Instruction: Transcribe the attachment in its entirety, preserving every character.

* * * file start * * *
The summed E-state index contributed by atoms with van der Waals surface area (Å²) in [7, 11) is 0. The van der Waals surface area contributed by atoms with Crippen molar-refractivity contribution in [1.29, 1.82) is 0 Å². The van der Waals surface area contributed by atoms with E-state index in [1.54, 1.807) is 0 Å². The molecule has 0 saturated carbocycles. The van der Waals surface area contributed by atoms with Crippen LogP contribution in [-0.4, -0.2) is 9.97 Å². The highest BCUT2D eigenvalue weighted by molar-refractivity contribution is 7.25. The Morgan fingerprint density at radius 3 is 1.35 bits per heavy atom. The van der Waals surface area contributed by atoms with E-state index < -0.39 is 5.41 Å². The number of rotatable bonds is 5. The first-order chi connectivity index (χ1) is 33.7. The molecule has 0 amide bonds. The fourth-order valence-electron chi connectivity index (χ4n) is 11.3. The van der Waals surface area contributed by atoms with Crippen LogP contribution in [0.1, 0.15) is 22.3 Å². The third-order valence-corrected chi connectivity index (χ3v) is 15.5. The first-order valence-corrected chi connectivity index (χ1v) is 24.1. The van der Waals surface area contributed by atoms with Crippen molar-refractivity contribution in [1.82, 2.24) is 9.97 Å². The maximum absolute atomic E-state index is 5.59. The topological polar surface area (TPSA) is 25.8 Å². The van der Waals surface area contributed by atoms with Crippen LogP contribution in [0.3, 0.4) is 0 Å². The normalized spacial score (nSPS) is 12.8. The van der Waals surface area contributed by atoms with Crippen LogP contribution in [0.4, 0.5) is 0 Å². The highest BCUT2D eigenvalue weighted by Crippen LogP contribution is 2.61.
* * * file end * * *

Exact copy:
The summed E-state index contributed by atoms with van der Waals surface area (Å²) in [7, 11) is 0. The van der Waals surface area contributed by atoms with Crippen molar-refractivity contribution in [1.29, 1.82) is 0 Å². The van der Waals surface area contributed by atoms with E-state index in [1.54, 1.807) is 0 Å². The molecule has 0 saturated carbocycles. The van der Waals surface area contributed by atoms with Crippen LogP contribution in [-0.4, -0.2) is 9.97 Å². The highest BCUT2D eigenvalue weighted by molar-refractivity contribution is 7.25. The Morgan fingerprint density at radius 3 is 1.35 bits per heavy atom. The van der Waals surface area contributed by atoms with E-state index < -0.39 is 5.41 Å². The number of rotatable bonds is 5. The first-order chi connectivity index (χ1) is 33.7. The molecule has 0 amide bonds. The fourth-order valence-electron chi connectivity index (χ4n) is 11.3. The van der Waals surface area contributed by atoms with Crippen LogP contribution in [0.1, 0.15) is 22.3 Å². The third-order valence-corrected chi connectivity index (χ3v) is 15.5. The first-order valence-corrected chi connectivity index (χ1v) is 24.1. The van der Waals surface area contributed by atoms with Crippen molar-refractivity contribution in [1.82, 2.24) is 9.97 Å². The maximum absolute atomic E-state index is 5.59. The topological polar surface area (TPSA) is 25.8 Å². The van der Waals surface area contributed by atoms with Crippen LogP contribution in [0.3, 0.4) is 0 Å². The normalized spacial score (nSPS) is 12.8. The van der Waals surface area contributed by atoms with Crippen LogP contribution in [0.4, 0.5) is 0 Å². The highest BCUT2D eigenvalue weighted by Crippen LogP contribution is 2.61.